Controlling functional properties by light is one of the grand goals in modern condensed matter physics and materials science. A new study now demonstrates how...
Researchers from the Institute for Quantum Computing (IQC) at the University of Waterloo led the development of a new extensible wiring technique capable of controlling superconducting quantum bits, representing a significant step towards to the realization of a scalable quantum computer.
"The quantum socket is a wiring method that uses three-dimensional wires based on spring-loaded pins to address individual qubits," said Jeremy Béjanin, a PhD...
In a paper in Scientific Reports, a research team at Worcester Polytechnic Institute describes a novel light-activated phenomenon that could become the basis for applications as diverse as microscopic robotic grippers and more efficient solar cells.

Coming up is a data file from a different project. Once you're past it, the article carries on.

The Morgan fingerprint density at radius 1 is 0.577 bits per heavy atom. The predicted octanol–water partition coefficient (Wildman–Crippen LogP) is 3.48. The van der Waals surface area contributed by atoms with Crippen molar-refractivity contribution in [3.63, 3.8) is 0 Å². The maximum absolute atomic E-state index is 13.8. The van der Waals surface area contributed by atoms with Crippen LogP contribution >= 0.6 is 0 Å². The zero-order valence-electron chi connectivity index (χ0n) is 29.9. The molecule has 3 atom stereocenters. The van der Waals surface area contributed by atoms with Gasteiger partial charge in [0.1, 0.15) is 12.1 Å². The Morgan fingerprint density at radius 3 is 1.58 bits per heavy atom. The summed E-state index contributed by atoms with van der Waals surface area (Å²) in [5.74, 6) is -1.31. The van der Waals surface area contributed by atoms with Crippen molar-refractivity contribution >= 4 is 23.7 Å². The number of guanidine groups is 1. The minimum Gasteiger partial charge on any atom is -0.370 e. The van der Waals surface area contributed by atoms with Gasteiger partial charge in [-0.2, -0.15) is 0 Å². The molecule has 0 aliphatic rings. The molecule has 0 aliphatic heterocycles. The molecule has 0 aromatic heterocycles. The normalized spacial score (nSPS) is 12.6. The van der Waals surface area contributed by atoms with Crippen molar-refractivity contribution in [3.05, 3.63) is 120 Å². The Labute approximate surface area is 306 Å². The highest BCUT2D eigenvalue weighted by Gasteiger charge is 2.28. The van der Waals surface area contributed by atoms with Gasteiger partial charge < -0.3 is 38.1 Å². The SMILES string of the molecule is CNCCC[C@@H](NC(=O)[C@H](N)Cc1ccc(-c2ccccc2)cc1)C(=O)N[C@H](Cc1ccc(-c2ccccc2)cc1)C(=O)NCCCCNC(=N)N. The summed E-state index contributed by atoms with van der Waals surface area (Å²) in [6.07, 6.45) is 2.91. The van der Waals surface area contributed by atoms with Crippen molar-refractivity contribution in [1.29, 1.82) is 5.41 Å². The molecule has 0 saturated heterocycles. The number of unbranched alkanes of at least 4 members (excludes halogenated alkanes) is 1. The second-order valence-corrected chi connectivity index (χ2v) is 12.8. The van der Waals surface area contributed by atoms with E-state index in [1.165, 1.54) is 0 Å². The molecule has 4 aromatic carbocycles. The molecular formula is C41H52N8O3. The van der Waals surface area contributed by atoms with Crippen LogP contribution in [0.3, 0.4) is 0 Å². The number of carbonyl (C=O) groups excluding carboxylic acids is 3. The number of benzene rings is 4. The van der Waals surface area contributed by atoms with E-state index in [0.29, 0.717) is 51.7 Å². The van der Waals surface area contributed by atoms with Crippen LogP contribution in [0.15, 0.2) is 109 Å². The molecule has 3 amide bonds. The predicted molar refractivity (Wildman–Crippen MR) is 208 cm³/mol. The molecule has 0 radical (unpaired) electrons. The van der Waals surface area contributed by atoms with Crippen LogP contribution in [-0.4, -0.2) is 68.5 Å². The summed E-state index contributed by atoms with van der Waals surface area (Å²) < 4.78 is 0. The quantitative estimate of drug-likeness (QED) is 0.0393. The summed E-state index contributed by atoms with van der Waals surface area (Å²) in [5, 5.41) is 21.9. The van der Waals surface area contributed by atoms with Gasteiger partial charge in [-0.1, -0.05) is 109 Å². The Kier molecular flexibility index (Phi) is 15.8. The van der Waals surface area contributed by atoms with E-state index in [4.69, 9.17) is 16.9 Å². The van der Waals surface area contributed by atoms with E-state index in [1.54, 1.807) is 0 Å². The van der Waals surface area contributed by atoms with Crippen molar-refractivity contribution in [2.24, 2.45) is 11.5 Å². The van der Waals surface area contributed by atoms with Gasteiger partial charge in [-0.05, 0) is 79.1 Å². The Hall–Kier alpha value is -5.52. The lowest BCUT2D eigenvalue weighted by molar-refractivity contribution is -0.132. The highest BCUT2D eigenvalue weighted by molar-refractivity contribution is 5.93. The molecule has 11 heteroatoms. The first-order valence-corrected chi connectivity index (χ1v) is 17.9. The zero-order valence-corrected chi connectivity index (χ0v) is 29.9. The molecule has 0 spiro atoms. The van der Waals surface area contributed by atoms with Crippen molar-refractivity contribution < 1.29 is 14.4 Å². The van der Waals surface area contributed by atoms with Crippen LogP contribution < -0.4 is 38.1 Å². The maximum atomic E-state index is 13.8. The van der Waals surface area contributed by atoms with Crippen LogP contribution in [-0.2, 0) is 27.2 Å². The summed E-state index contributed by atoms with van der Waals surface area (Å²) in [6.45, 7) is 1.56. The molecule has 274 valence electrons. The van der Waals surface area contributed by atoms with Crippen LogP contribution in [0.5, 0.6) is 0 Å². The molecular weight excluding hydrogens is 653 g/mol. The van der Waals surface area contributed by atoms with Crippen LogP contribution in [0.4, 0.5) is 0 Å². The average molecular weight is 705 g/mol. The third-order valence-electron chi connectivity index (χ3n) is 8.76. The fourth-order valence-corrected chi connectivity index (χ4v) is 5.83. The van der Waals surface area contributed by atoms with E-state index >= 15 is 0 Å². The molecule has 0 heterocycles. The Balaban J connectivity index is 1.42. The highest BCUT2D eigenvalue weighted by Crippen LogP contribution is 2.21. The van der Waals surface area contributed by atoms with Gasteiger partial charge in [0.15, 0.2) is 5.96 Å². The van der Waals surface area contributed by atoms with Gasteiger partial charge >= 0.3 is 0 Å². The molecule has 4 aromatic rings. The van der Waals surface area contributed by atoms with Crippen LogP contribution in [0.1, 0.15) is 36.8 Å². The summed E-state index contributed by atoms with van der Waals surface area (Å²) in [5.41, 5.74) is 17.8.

A research team at Worcester Polytechnic Institute (WPI) has developed a revolutionary, light-activated semiconductor nanocomposite material that can be used...
By forcefully embedding two silicon atoms in a diamond matrix, Sandia researchers have demonstrated for the first time on a single chip all the components needed to create a quantum bridge to link quantum computers together.
"People have already built small quantum computers," says Sandia researcher Ryan Camacho. "Maybe the first useful one won't be a single giant quantum computer...
COMPAMED has become the leading international marketplace for suppliers of medical manufacturing. The trade fair, which takes place every November and is co-located to MEDICA in Dusseldorf, has been steadily growing over the past years and shows that medical technology remains a rapidly growing market.
In 2016, the joint pavilion by the IVAM Microtechnology Network, the Product Market “High-tech for Medical Devices”, will be located in Hall 8a again and will...
14.10.2016 | Event News
14.10.2016 | Event News
12.10.2016 | Event News
24.10.2016 | Earth Sciences
24.10.2016 | Life Sciences
24.10.2016 | Physics and Astronomy